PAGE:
Sunday, March 31, 2013

The Mysterious Death of a Civil War Veteran. Final Entry

MARCH 30, 1902
Coincides With Coroner Edmonds' Verdict That Death Was Accidental
Undertaker Hamp's Statements Given A Great Deal of Weight in Chief Deidrich's Investigation
No Bruise On Back of Neck.

  After a thorough investigation the new South Side police force is convinced that John Stark, the aged resident of Hanover street who was found dead in a ditch near his home recently, did not come to his death through foul play, notwithstanding the strong suspicion which prevailed that he was killed with robbery as the motive.

 Chief Deidrich says that information received from undertaker Hamp was of much assistance in the investigation of the case. Before the body was embalmed Mr. Hamp says that the water was pumped from Stark and an analysis of the same showed that Stark had been drinking cider and beer.  

 When rubbed, the mark, which was distinctly visible on Stark's neck when he was taken from the water, disappeared completely. The Chief now believes that what was first taken for a bad bruise was caused by the color soaking from the man's hat while he lay in the ditch. The rim of the hat rested on his neck when the body was discovered. 

 Confirmation was also secured in the district where Stark was last seen alive which Chief Deidrich says lead him to believe beyond a doubt that the aged Tonawandan was under the influence of liquor and while endeavoring to reach home, lost his bearings and, stumbling into the ditch, drowned. The police investigated the ditch and found it full of roots. These roots the police think would make it very difficult for a man in an intoxicated condition to extricate himself.  

Let's keep the facts straight.  Here's what really happened:

   It was a dark and stormy night.  A tottering drunk middle-aged man leaving a bar, who still lived with his 80-year old parents despite being a wealthy landowner and collecting a military pension for surviving a war fought some 30 years previous, slipped in the mud, fell face down into a few inches of muddy water and drowned.  There were no creeping assassins or burglars lurking in the night to bludgeon an unsuspecting man for his money. There was no stolen gold or silver, or beating, or any of that nonsense.  The poor man's bereaved family was in denial, and insisted that an investigation be conducted into his "murder" despite the obvious evidence, or lack of it. This was a scandal that ran for almost a week.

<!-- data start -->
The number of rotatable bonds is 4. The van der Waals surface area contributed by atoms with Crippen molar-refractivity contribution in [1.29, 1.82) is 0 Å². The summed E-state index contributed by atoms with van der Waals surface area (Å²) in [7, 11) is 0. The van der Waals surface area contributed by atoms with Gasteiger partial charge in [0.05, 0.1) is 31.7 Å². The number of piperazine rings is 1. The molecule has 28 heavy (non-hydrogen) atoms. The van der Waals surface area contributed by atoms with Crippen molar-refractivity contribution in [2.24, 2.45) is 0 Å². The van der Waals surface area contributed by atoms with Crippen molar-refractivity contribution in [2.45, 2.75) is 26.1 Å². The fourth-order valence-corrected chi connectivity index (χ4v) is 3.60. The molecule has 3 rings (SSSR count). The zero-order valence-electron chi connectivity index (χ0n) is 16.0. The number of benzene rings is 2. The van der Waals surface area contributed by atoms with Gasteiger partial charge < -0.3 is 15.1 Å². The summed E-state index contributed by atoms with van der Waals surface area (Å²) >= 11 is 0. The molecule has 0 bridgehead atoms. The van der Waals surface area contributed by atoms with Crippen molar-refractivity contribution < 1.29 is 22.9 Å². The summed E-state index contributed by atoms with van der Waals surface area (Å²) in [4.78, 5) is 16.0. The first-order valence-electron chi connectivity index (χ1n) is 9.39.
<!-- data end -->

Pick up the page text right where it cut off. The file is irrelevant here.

...Rather anti climactic, eh?  Welcome to the overblown world of sensationalist journalism that was rampant during the 19th century.  Keep in mind, this was front page headline news!  A drunk man drowning in a puddle was the most exciting thing that happened in this town.  It only leads me to wonder what the professional level of this "Special police investigation team" was, too. The police continued to ignore the medical advice of a man who examines dead people every day of his life, and brought out the dogs for a wild goose chase after an enemy that didn't exist.  While the poor Stark family must have been visited by many journalists, investigators and detectives, and no doubt people were flocking from miles around to pry in on their personal lives or complain about disturbing the peace. Here the terrified residents of a peaceful factory town in New York were scared witless by the thought of an invisible man creeping up on them as they strolled outside at night, hounding their every footstep and darting in the shadows, waiting for the moment to strike! 

But in some small way, it was easier to believe such stories in the days before things like the FBI and DNA testing.  Forensics methods at this time were either primitive or nonexistent. And usually, an undertaker or mortician's word as to how a person died was the final word. But in an age before medical malpractice, health insurance claims and all this liability stuff no one questioned the doctor, because he was a doctor.  Although in this case, we can reasonably assume that what little medical evidence there was painted an accurate picture of how the unfortunate man expired.  A picture that was nonetheless ignored by the local law enforcement, I might add! And the reporting is so full of attention-grabbing headline phrases like 'Still A Mystery,' and 'Foul Play' and my personal favorite: 'Foully Dealt With!'

A very bizarre story and situation, but an underwhelming conclusion.

The moral of today's story, ladies and gentlemen?

Don't believe everything you read! 

1 comment:

  1. Good story. I would think that every instance of untoward behavior reinforced the pervailing sentiment of the time that nothing good can come from an overindulgence in alcohol. But nearly every news story that I read in antique papers dramatized the ennui, which is what makes them so attractive today!